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The room is silent, aside from a few wayward shuffles as players stretch their legs between games. A handful of mothers wait for the matches to end, supplying their sons with snacks and refreshments, meanwhile seeking entertainment for themselves. Photo Credit: OUTLOOK PHOTO: TROY WAYRYNEN - Chess enthusiasts of varying ages compete during the second round of the Gresham Chess Open.


Ranging in age from 7 years old to 80, players at the Gresham Annual Chess Open spend two days competing for the title at Mt. Hood Community College.

“It’s what they call a swiss open,” said Geoffrey Kenaway, local tournament director. “It basically pairs the top half against the bottom half to begin, based on ratings.”

Competitors have a chance to play anyone, including any age, during the five-game tournament. Each player has two hours a match and a total of 40 moves. Games also include a sudden death clause.

“In other words if you run out of time, you must have a winning position to win the game,” Kenaway said. “However if you don’t have any way to win the game, it’s a draw.”

The 2015 winner was Nick Raptis, 40, who also was the 2014 and 2013 state champion. He said he enjoys the Gresham Open because of the opportunity to play anyone.

“I almost got beat by a 10 year old and I’m a state champ,” Raptis said during a break in the tournament.

Although the eventual winner, he said a player to watch was Aaron Garbnisky, 15, of Coquille.

“This kid is up and coming. He’s top 10 in the nation for his age group,” Raptis said. “He’s going to be something someday. He’s going to actually do something in life.”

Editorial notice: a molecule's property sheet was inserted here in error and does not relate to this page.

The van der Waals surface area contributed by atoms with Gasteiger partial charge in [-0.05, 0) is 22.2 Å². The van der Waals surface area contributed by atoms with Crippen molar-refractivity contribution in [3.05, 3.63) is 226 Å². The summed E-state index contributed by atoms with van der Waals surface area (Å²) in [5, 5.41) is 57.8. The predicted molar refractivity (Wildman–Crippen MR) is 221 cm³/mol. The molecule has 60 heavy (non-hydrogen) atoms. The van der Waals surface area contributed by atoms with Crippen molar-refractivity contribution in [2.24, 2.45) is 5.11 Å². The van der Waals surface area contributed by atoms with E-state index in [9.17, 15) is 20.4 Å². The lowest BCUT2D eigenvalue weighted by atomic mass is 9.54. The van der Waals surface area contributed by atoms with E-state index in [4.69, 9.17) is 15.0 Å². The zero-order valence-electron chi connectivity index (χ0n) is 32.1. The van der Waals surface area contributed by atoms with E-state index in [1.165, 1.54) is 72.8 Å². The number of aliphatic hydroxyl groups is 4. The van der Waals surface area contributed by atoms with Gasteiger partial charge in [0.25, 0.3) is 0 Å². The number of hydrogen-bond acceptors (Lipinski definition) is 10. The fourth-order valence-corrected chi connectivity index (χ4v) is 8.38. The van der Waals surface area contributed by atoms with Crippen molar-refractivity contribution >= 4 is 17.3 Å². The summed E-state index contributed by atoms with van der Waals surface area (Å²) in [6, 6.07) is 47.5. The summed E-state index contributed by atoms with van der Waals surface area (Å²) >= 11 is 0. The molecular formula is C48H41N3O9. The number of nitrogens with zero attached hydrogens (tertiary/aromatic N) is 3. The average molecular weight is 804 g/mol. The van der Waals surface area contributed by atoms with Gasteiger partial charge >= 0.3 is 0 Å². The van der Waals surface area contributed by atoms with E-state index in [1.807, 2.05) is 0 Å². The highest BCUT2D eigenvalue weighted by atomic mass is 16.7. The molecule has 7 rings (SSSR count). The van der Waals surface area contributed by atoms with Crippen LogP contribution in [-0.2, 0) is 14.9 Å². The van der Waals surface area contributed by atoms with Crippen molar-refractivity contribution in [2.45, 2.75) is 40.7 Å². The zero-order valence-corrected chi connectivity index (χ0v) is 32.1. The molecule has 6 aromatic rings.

Raptis and Garbnisky had 45 other competitors, including Kenaway. Out of those 47 players, there was only one woman.

“The ratio is very man dominated,” Kenaway said. “At the Portland Open there were several (female players), but that’s a much bigger tournament. The one here (Andrea Botez), she’s one of the leading ladies in the area.”

Unfortunately, he said, the Jan. 3-4 tournament wasn’t one of her best.

Raptis said even if you don’t win, it’s a lot of fun to get together and play chess.

“We have a good time,” he said.Photo Credit: OUTLOOK PHOTO: TROY WAYRYNEN - Venkat Sriteja Doddapaneni examines the chess board before making a move in a game against Yogi Saputra during the Gresham Chess Open.

Photo Credit: OUTLOOK PHOTO: TROY WAYRYNEN - Arilss Dietz rests his hands as he patiently waits for his opponent, Corbin Frias, to make a move during the Gresham Chess Open.

Photo Credit: OUTLOOK PHOTO: TROY WAYRYNEN - James Hansen, 14, of Canby, covers his face during a match with Jazon Samillano.

Photo Credit: OUTLOOK PHOTO: TROY WAYRYNEN - Competitors keep time between moves during a chess tournament Saturday Jan. 3rd at Mt. Hood Community College.

Photo Credit: OUTLOOK PHOTO: TROY WAYRYNEN - Clemens Deng, left, and Nick Raptis study a chess board during the second round of competition at a chess tournament Saturday, Jan. 3, at Mt. Hood Community College.

Photo Credit: OUTLOOK PHOTO: TROY WAYRYNEN - Corbin Michael Frias takes a moment to relax during the second round of competition.

Photo Credit: OUTLOOK PHOTO: TROY WAYRYNEN - Yogi Saputra studies a chess board during the Gresham Chess Open.

Photo Credit: OUTLOOK PHOTO: TROY WAYRYNEN - Joshua Grabinsky, 10, congratulates his opponent, Dagadu Bapurao Gaikwad after losing during the second round of the Gresham Chess Open.

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